25% Rule

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DEFINITION of '25% Rule'

1. The idea that a local government's long-term debt should not exceed 25% of its annual budget. Any debt beyond this threshold is considered excessive and a potential risk, since the municipality may have trouble paying the cost of debt.


2. A technique for determining royalties which stipulates that a party selling a product based on another party's intellectual property must pay that party a royalty of 25% of the gross profit made from the sale, before taxes. The 25% rule applies to trademarks, copyrights, patents and other forms of intellectual property.

BREAKING DOWN '25% Rule'

1. Municipal governments looking to fund projects through bond issues have to make assumptions about the revenue they expect to bring in, which in turn will allow them to support bond payments. If revenue falls short of expectations those municipalities may not be able to make bond payments, which can hurt their credit rating. Municipal bond holders want to make sure that the issuing authority has the capacity to pay without getting in too deep.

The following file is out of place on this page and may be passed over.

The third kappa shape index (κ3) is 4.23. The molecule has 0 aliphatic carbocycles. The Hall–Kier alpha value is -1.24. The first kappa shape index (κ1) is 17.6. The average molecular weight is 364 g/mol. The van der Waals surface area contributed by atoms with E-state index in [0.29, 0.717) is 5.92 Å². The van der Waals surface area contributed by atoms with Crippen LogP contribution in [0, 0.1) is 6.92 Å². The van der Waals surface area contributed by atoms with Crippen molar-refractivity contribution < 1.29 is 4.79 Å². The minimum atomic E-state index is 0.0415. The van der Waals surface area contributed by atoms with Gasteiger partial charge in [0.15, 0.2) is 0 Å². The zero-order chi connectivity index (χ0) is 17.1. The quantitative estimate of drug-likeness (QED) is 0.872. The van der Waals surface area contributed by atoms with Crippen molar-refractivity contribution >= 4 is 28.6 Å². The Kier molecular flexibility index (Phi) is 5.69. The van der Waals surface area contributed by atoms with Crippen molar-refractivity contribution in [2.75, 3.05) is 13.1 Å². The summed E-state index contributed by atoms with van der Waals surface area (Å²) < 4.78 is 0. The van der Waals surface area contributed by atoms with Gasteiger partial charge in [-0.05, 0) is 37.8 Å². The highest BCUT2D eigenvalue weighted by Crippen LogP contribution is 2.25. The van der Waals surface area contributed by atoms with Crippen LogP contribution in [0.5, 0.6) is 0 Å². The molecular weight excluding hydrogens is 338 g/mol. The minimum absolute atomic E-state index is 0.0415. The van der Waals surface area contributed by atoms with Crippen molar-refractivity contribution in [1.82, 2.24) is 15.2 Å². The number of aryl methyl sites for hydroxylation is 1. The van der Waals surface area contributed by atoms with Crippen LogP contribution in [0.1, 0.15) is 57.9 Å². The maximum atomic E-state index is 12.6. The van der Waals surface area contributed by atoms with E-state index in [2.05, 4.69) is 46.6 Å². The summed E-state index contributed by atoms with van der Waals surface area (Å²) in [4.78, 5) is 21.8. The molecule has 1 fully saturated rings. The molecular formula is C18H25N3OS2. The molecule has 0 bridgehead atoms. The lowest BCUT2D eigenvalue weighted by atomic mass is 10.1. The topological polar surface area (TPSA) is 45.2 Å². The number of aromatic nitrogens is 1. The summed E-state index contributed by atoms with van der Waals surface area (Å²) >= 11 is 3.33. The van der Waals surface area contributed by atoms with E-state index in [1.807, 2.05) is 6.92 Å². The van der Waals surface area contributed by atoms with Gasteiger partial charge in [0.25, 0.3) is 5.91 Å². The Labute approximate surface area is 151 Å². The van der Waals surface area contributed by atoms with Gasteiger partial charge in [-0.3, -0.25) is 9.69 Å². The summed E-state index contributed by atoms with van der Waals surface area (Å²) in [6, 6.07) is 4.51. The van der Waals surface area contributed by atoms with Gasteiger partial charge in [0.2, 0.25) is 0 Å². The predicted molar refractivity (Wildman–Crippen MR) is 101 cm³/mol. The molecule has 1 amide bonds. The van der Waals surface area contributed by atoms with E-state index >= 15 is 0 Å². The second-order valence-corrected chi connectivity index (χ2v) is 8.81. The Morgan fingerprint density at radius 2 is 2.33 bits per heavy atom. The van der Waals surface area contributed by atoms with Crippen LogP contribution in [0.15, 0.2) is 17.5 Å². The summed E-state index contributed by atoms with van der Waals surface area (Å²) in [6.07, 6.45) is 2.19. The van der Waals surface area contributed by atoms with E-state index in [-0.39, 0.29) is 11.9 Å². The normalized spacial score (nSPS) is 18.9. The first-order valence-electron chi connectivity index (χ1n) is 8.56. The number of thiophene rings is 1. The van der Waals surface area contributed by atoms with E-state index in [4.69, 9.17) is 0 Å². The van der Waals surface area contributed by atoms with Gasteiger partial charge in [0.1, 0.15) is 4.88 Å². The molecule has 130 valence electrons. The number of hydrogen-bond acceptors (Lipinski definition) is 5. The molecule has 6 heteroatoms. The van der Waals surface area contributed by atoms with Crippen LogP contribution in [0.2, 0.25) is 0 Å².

2. Setting the value of intellectual property is a complex matter. The 25% rule does not closely define what "gross profit" includes, which creates ambiguity in the valuation calculation. Because it's a hard-and-fast rule, it does not take into account the costs associated with marketing the product. For example, the holder of a copyright will receive a 25% royalty, though the party doing the selling usually incurs the cost of creating demand in the market through advertising.

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